In my prior two posts we covered the need for companies to build IVR experiences as easy and effective as the GPS on our phones and how companies need to better understand who the customer is and what they are trying to accomplish. Let’s drive through the final two strategies Nuance has identified to improve call center routing and get rid of money-draining and customer-costing misroutes.
Step 4: Test system scalability
A strong GPS must have enough horsepower to process addresses and routing and quickly adapt to changes along the way. Even a slight delay in performance may mean missing the upcoming interstate exit for your sales appointment – forcing you to U-turn or continue driving further away while awaiting a re-route. IVRs must deal with the same issues to ensure they can handle a surge in calls during peak times. The best IVRs are scalable and can increase or decrease call capability when needed. This is critical because when volumes spike and systems are overloaded callers can’t get the information they need, may be misrouted to the wrong department, and become more and more irate. As an example, let’s consider New York City 311.
311 is an increasingly popular service cities use to provide citizens fast access to non-emergency municipal services. With a population of more than eight million people, New York City has one of the largest and most comprehensive 311 services in the country. Residents can access this system 24 hours per day 7 days per week for any non-emergency service, government contact or information request.
For many years, NYC 311 offered customers a touch-tone IVR system with only four press-button options, which were continually re-prioritized from day to day – or even hour to hour – dependent on events. During periods of peak demand, this was especially problematic. For example, if the city was experiencing a bitter cold snap, they might choose to make “heat complaints” one of the four options. For callers with other needs, however, routing options were buried. Callers were routinely misrouted, and agent usage went through the roof.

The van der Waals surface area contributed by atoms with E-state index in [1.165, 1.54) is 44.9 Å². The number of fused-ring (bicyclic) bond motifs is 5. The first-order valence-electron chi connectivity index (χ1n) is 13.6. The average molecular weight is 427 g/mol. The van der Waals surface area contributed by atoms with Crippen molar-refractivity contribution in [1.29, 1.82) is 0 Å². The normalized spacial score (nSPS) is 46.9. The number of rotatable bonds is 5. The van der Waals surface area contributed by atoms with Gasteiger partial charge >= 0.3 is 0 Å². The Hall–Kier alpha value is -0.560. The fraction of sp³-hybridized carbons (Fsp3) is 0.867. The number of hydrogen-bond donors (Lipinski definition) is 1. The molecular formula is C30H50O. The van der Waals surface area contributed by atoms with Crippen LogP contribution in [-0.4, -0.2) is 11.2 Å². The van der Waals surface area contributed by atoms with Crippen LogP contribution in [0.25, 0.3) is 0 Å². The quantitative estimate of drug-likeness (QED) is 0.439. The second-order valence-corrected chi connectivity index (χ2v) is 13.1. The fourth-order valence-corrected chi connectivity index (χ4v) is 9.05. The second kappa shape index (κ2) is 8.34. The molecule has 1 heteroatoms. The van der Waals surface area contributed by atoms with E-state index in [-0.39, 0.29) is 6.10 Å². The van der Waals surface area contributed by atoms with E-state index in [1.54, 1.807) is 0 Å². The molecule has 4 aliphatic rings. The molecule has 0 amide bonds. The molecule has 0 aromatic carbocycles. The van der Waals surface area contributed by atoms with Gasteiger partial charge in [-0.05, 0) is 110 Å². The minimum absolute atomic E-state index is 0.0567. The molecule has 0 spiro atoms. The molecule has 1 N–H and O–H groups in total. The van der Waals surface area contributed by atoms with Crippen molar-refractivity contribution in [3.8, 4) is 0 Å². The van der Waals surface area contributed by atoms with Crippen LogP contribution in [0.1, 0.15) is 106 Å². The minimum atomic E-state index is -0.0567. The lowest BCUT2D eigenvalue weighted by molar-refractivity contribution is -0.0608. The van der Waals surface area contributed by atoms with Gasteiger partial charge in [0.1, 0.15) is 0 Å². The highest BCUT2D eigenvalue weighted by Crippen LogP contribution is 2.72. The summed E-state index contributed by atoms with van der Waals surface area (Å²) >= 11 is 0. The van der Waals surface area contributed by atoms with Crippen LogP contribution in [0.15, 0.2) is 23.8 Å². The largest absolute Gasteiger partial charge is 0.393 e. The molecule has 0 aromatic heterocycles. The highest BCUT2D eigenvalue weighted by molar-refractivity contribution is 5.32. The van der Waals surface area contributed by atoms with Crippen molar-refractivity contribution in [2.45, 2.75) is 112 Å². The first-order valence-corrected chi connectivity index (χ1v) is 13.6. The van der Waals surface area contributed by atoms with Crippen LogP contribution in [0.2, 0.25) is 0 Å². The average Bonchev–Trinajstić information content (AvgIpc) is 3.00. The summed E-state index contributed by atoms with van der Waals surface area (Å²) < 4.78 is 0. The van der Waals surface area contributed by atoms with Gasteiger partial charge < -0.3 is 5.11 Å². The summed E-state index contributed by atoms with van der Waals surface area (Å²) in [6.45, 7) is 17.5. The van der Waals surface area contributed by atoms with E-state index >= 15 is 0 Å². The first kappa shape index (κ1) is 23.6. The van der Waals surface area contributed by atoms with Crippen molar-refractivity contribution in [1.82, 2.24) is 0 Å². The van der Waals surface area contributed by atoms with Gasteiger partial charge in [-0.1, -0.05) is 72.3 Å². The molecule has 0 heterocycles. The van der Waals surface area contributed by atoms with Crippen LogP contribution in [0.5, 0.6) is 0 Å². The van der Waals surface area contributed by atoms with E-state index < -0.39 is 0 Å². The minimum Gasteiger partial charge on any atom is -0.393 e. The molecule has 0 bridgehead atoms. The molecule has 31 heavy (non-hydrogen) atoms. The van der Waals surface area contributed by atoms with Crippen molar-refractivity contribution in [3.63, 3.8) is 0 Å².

To achieve scalability, and reduce misroutes and operational costs, NYC 311 modernized their IVR by:
- Adding capacity to account for periods of heavy demand.
- Implementing Natural Language Understanding (discussed in part 2 of the series) to create an intuitive, caller-led experience.
- Creating intelligent routing that moved customers to their intended destinations and empowered agents with the information necessary to streamline interactions.
And despite monthly call volumes increasing by 54 percent, these changes and focus on scalability allowed NYC 311 to increase call containment, agent availability, and call center capability.
Step 5: Optimize and tune
If you’ve traveled this far, hopefully you’ve considered the four previous steps to reduce misroutes – assess caller behaviors, let callers lead the way, use small data to anticipate customer needs, and ensure your system is scalable. Let’s finish our journey with the last step to reduce misroutes – optimizing and tuning.
Life isn’t static. The world around us changes every year. That fantastic GPS we’ve referenced during this series and rely upon everyday must continuously innovate. Maps that took us places last year aren’t valid when roads close or new highways are opened. Much like how a GPS needs to be constantly optimized and tuned, the same holds true for the IVR.
To ensure your IVR is optimized to reduce misroutes, here are some of the simple, annual tune-ups we recommend:
- Test prompting strategies: Testing different introductory phrases helps you learn what works best for your business and reduces confusion. Ensure prompts are as concise as possible.
- Test example phrases: When providing examples, test different phrases that unambiguously lead to self-service or a specific queue. This improves clarity and reduces likelihood of callers being misrouted.
- Optimize your routing rules: Discern if any of your self-service functions repeatedly result in customers zeroing out. If this is the case, you may be better off changing those prompts to route directly to agents.
Phew! We’ve reached the end of our journey on the road to reduce misroutes. We’d love to hear what routes you’ve taken to keep misroutes in check, so reach out and let us know if you found a helpful strategy that wasn’t included in our roadmap. Happy driving!